TIFF 2013 Review: Sono's WHY DON'T YOU PLAY IN HELL Brings The Madness To Midnight

Founder and Editor; Toronto, Canada (@AnarchistTodd)
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TIFF 2013 Review: Sono's WHY DON'T YOU PLAY IN HELL Brings The Madness To Midnight
Mark my words: If another film brings even half the level of lunacy to the Toronto International Film Festival's Midnight Madness lineup as does Sono Sion's Why Don't You Play In Hell, I will eat my shirt. Literally. I will cut up the shirt I am wearing right now - which I quite like, incidentally - I will cook it into a stew, and I will eat it. I feel more than confident in the safety of said shirt while making this offer, however, because after a pair of 'serious' pictures, and others that while harrowing were relatively speaking rather conventional, Sono's Why Don't You Play In Hell is absolutely mad. It is every insane urge and image that Sono has had banging around in his head unused over his career distilled down and splashed on screen in all its absurd - and frequently very bloody - glory. Fans, rejoice: This is the Sono film you've been waiting for since Love Exposure.

The multi stranded story resists synopsis - and does so quite convincingly - but the major plot threads go like this: There is a pair of rival yakuza gangs engaged in a feud spanning decades, a feud driven in part by one of the gang leaders' obsession with the others' daughter. The daughter? Well, dad's trying to set her up as an actress to make good on a promise made to his wife, but she's not being particularly helpful. And then there's the gang of renegade film enthusiasts who call themselves the Fuck Bombers ...

Trying to make logical sense of Why Don't You Play In Hell is like trying to untie a Gordian Knot. It's simply not going to happen. There's just too much crazy. But it at least mostly makes sense while it's playing out and the entire cast - including familiar faces such as Sakaguchi Tak, Kunimura Jun and Tsutsumi Shinichi - are having so much fun throughout that the bits that don't quite click in are easy to forgive.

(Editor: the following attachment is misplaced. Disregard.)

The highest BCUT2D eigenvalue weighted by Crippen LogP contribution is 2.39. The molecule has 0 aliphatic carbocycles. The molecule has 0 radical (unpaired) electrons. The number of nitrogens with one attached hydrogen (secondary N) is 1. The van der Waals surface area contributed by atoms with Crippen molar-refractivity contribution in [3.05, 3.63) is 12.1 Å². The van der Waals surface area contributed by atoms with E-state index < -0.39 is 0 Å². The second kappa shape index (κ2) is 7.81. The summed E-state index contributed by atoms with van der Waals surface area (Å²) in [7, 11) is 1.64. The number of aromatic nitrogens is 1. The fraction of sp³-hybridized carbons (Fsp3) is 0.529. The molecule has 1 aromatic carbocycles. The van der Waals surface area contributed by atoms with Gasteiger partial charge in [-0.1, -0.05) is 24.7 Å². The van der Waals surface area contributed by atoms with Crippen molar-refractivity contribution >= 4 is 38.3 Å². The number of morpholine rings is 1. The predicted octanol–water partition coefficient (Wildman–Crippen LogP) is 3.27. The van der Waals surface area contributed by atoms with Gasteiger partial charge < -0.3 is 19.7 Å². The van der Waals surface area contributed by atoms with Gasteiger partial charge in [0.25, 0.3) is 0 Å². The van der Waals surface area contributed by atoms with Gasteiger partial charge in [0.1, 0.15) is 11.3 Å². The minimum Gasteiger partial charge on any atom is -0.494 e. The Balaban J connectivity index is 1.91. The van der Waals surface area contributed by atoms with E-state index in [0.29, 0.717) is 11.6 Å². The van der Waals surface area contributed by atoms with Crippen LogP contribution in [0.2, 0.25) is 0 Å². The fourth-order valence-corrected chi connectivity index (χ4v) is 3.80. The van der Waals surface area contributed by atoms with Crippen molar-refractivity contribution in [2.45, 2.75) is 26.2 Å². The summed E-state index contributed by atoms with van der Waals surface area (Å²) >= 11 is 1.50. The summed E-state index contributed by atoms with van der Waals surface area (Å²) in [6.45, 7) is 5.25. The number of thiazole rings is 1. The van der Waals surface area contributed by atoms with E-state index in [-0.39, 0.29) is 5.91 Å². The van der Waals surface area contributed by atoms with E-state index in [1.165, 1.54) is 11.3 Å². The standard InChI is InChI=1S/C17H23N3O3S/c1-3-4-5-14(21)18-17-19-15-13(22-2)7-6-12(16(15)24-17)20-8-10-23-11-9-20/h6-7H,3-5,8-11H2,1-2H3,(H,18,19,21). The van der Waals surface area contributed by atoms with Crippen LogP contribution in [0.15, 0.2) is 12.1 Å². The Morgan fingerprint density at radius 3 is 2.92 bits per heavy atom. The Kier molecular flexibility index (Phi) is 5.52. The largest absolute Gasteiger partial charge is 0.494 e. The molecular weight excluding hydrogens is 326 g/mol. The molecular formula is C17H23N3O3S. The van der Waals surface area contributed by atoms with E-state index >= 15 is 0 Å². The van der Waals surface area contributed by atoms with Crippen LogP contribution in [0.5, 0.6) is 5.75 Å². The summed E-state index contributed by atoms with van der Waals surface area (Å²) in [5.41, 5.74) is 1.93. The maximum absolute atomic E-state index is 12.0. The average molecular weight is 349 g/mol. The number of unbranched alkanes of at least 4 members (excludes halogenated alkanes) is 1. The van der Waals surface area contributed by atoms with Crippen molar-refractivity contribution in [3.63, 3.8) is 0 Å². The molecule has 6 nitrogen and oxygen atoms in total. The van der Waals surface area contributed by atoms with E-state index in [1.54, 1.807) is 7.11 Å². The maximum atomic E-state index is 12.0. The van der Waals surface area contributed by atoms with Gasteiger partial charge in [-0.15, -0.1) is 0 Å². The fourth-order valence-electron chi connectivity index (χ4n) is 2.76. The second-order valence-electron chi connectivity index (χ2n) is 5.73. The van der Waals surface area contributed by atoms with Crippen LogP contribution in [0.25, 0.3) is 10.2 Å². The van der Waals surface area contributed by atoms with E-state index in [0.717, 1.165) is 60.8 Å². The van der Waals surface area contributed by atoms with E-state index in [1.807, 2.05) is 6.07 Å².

A genre masher that incorporates yakuza film, martial arts, liberal doses of blood, slapstick comedy and some earnest opining on the power and value of cinema delivered in a very goofy package, Sono packs enough ideas in here to fill a handful of films and yet somehow keeps it all working together in a surprisingly unified whole. It's brash, funny, sexy, unrepentently stylish, endlessly surprising and - most important of all - simply great fun. 

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sakaguchiSion Sonosono siontiff 2013why don't you play in hellJun KunimuraFumi NikaidouShin'ichi TsutsumiHiroki HasegawaActionComedyDrama

More about Why Don't You Play In Hell?

RoboticPlagueSeptember 5, 2013 11:24 PM

I was really hoping to get that free online screening pass of this you guys had, sadly I was not chosen.

Art VandelaySeptember 6, 2013 3:54 AM

WOO!! This is what I'm talking about. As great as Sion Sono's previous films are, I'm glad Sono is back into gonzo mode like Love Exposure.

Silent RoccoSeptember 6, 2013 4:23 AM

I never understood all that love for Love Exposure. While it was never boring, to me it felt like a loud and long and often annoying and cheesy soap opera for teenagers.

Shelagh M. Rowan-LeggSeptember 6, 2013 4:59 AM

I wonder if you will have to eat your shirt after seeing WITCHING & BITCHING

Todd BrownSeptember 6, 2013 7:40 AM

If something's gonna get me that'd be the one.

Sebo McPowersSeptember 6, 2013 3:21 PM

I don't agree with the soap opera part. But I share the rest of your view on the movie. The movie was ok, but after what I read, I expected a mad rollercaoster ride, not a rather slow moving movie with some outstanding moments...

James ShapiroSeptember 7, 2013 2:22 AM

I wanna be there when you feast on said clothing...cause you are DEAD WRONG (and its not W&B)

Shelagh M. Rowan-LeggSeptember 9, 2013 7:35 PM

I have now seen this. As much as Álex's work is crazy, I think your shirt is safe.

M NorthSeptember 20, 2013 3:24 PM

Yeah there's nothing masterful about it really, but it's outlandish in a way that few movies are which is presumably where the appeal comes from. A cult movie in every sense of the phrase.